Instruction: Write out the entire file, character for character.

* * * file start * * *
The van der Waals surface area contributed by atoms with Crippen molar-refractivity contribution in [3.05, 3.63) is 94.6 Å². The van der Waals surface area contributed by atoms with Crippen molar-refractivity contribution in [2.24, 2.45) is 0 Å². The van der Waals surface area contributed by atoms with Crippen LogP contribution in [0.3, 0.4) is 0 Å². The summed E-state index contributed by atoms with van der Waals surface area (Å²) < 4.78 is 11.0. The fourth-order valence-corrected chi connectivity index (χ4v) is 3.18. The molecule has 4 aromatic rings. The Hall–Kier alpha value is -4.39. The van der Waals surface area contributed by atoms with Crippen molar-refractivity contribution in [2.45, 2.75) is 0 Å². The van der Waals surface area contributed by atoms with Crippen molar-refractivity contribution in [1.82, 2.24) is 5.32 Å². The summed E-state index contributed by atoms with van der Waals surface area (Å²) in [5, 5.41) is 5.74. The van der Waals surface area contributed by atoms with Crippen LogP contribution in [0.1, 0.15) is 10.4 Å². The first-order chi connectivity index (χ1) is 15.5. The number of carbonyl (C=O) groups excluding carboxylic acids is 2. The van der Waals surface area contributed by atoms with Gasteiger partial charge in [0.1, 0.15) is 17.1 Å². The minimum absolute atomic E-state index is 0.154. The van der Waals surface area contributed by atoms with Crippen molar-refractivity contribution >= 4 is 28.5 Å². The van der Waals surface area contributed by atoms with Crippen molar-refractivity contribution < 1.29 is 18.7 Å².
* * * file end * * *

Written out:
The van der Waals surface area contributed by atoms with Crippen molar-refractivity contribution in [3.05, 3.63) is 94.6 Å². The van der Waals surface area contributed by atoms with Crippen molar-refractivity contribution in [2.24, 2.45) is 0 Å². The van der Waals surface area contributed by atoms with Crippen LogP contribution in [0.3, 0.4) is 0 Å². The summed E-state index contributed by atoms with van der Waals surface area (Å²) < 4.78 is 11.0. The fourth-order valence-corrected chi connectivity index (χ4v) is 3.18. The molecule has 4 aromatic rings. The Hall–Kier alpha value is -4.39. The van der Waals surface area contributed by atoms with Crippen molar-refractivity contribution in [2.45, 2.75) is 0 Å². The van der Waals surface area contributed by atoms with Crippen molar-refractivity contribution in [1.82, 2.24) is 5.32 Å². The summed E-state index contributed by atoms with van der Waals surface area (Å²) in [5, 5.41) is 5.74. The van der Waals surface area contributed by atoms with Crippen LogP contribution in [0.1, 0.15) is 10.4 Å². The first-order chi connectivity index (χ1) is 15.5. The number of carbonyl (C=O) groups excluding carboxylic acids is 2. The van der Waals surface area contributed by atoms with Gasteiger partial charge in [0.1, 0.15) is 17.1 Å². The minimum absolute atomic E-state index is 0.154. The van der Waals surface area contributed by atoms with Crippen molar-refractivity contribution >= 4 is 28.5 Å². The van der Waals surface area contributed by atoms with Crippen molar-refractivity contribution < 1.29 is 18.7 Å².